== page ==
The Penticton & Wine Country Chamber of Commerce has concerns about a recently announced provincial hike to the minimum wage.
The B.C. government announced Wednesday that as of June 1, the provincial minimum wage will go from $15.65 to $16.75 per hour, a 6.9 per cent increase that the government framed as keeping up with inflation.
Since then, many small businesses and business chambers around the province have voiced their displeasure with the change.
In a press release issued Thursday, the local chamber added their thoughts to those frustrations.
"For a city like Penticton, the first thing we’ll see are those residents on fixed incomes, primarily our seniors, lose even more buying power as employers raise prices to compensate for higher labour costs,” says chamber president Nicole Clark.
“And the sectors where you’ll most likely see this occur include hospitality, food and beverage, and retail, including grocery stores.”
The chamber warned that, in their opinion, the short notice from the provincial government means likely, worker hours will be cut.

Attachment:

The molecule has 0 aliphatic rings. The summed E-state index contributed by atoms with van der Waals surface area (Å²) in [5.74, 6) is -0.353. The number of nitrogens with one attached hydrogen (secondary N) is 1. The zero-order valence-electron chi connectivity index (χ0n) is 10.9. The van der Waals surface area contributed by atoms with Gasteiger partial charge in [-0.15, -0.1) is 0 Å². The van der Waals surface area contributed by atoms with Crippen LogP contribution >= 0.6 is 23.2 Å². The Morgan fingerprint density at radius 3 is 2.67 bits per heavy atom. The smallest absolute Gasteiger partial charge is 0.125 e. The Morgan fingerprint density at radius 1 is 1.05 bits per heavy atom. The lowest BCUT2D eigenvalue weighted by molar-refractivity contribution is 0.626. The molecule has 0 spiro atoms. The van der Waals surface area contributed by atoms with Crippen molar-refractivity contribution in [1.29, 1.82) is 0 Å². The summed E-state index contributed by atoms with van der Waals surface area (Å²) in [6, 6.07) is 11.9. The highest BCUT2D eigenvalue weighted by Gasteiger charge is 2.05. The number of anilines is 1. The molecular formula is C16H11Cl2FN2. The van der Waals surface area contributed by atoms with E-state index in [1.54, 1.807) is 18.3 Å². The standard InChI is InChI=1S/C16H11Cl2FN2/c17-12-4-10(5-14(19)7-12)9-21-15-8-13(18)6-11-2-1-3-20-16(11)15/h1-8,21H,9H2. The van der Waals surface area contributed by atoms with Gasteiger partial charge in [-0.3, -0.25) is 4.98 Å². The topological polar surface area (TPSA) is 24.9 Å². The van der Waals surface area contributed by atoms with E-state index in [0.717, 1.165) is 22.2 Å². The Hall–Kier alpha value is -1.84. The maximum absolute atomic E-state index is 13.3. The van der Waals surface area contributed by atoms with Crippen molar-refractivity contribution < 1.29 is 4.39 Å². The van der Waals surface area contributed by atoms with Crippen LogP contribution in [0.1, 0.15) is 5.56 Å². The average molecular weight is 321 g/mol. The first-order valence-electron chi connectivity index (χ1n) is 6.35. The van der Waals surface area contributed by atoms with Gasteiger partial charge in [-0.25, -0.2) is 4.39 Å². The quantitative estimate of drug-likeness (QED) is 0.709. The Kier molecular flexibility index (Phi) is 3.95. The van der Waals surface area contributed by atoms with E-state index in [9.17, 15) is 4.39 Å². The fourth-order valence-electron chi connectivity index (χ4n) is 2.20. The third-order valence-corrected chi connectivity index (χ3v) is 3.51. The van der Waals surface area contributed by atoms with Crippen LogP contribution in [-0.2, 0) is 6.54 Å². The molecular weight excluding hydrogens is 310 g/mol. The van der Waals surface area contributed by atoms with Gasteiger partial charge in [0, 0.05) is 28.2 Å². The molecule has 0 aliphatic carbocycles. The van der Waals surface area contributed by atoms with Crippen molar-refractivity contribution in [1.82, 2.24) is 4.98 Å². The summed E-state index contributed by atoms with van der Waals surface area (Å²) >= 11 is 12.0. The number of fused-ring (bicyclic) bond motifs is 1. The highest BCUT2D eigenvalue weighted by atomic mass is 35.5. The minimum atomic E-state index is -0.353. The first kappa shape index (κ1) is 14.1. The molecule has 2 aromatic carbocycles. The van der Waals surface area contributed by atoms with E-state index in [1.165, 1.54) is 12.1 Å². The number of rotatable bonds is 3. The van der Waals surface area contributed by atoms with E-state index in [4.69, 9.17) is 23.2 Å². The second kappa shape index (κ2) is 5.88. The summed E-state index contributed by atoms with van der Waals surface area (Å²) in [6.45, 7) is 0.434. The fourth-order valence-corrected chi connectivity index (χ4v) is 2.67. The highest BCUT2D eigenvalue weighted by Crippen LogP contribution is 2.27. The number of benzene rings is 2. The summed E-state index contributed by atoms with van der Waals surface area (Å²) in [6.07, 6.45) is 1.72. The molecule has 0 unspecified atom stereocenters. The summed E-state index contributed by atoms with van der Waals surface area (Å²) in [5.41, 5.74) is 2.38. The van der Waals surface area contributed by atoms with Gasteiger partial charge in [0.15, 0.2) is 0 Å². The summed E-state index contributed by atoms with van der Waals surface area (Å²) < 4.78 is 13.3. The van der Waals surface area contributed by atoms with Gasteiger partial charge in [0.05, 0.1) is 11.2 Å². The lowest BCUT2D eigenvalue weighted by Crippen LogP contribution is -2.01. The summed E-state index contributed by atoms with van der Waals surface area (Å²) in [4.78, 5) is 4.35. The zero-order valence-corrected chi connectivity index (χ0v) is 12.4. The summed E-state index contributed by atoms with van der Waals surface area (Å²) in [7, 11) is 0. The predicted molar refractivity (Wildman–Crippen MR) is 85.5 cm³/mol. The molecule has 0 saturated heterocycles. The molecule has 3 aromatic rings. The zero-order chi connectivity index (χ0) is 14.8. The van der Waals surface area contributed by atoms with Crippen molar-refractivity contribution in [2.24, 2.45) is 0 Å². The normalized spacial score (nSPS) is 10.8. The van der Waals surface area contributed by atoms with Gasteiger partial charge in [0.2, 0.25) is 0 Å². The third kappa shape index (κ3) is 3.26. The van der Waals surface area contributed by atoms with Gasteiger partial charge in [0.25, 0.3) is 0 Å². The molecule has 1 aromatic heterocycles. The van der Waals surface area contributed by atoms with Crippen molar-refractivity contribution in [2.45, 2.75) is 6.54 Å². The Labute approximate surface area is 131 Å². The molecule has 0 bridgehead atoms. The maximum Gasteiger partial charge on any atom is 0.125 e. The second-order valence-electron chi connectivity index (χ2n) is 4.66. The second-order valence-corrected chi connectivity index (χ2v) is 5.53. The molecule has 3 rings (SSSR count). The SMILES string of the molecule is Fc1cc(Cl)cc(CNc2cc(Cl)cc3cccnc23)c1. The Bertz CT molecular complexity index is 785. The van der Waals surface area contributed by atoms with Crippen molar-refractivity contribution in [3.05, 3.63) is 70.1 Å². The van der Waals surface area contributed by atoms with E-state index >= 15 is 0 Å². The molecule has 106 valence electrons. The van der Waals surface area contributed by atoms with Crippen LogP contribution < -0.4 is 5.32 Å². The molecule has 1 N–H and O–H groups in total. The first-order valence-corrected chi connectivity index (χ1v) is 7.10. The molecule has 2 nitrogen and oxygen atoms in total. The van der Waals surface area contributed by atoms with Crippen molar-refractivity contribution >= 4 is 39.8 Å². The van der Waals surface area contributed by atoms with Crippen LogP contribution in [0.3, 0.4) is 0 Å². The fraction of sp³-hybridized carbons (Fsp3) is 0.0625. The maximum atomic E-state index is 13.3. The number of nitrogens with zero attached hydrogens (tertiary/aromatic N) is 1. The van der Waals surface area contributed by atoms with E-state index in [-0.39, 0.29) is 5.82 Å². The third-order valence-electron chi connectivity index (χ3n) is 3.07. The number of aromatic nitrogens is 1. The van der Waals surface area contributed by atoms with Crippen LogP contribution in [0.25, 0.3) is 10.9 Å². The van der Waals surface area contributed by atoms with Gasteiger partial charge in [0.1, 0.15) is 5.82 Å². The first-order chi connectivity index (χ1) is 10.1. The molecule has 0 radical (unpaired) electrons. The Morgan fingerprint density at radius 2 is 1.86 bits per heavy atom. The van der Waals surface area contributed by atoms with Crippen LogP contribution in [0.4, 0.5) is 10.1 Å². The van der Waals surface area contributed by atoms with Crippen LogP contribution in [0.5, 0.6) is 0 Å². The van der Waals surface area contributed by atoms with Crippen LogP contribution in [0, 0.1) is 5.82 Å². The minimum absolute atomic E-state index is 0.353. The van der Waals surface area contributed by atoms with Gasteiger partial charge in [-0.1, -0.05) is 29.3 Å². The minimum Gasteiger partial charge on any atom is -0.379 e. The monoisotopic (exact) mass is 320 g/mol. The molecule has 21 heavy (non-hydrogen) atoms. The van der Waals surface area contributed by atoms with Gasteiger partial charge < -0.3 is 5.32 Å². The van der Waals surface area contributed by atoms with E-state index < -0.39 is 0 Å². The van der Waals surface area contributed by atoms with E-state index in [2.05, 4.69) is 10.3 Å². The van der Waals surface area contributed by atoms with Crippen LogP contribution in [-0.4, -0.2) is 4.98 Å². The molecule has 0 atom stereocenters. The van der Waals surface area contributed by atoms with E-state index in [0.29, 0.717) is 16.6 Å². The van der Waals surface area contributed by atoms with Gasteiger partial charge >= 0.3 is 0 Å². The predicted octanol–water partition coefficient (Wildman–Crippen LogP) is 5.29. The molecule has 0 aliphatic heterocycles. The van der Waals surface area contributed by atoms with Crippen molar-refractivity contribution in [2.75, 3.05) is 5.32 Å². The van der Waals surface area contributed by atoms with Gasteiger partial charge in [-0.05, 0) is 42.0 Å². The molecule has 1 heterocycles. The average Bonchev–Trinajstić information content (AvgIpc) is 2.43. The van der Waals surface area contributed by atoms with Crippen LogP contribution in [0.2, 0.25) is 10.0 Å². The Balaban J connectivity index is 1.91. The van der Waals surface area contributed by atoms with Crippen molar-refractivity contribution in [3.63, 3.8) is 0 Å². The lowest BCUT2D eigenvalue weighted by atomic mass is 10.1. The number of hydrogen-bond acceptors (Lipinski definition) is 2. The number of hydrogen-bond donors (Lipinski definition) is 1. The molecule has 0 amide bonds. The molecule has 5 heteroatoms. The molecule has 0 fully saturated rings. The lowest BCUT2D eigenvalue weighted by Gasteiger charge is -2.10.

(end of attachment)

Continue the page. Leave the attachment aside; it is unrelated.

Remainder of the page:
"The most controllable expense in business is labour, so whether you’re a small business owner or a manager in a large corporation, if you don’t want- or can’t pass this added expense onto your customers, you instead reduce employee hours wherever you can, which essentially cancels out the increase," said Michael Magnusson, executive director.
The chamber also pointed to a recent Penticton council decision that will see the Business Tax Multiplier — the rate that businesses are charged in comparison to residential rate payers to maintain the tax burden equally — increased to 2.22, costing the average Penticton commercial property owner an additional $617 in annual taxes.
"The Chamber is a bit like the canary in the coal mine at the moment,” claims Clark.
“We, along with other chambers and business owners are trying to sound the alarm that if all of these government forces from municipal up to the provincial and federal levels continue to independently load more expenses onto the backs of the businesses, the collective result will be increases in commercial insolvencies and reductions in access to goods and services, community vibrancy, and the competitive forces that are needed keep prices as low and standards as high as possible.”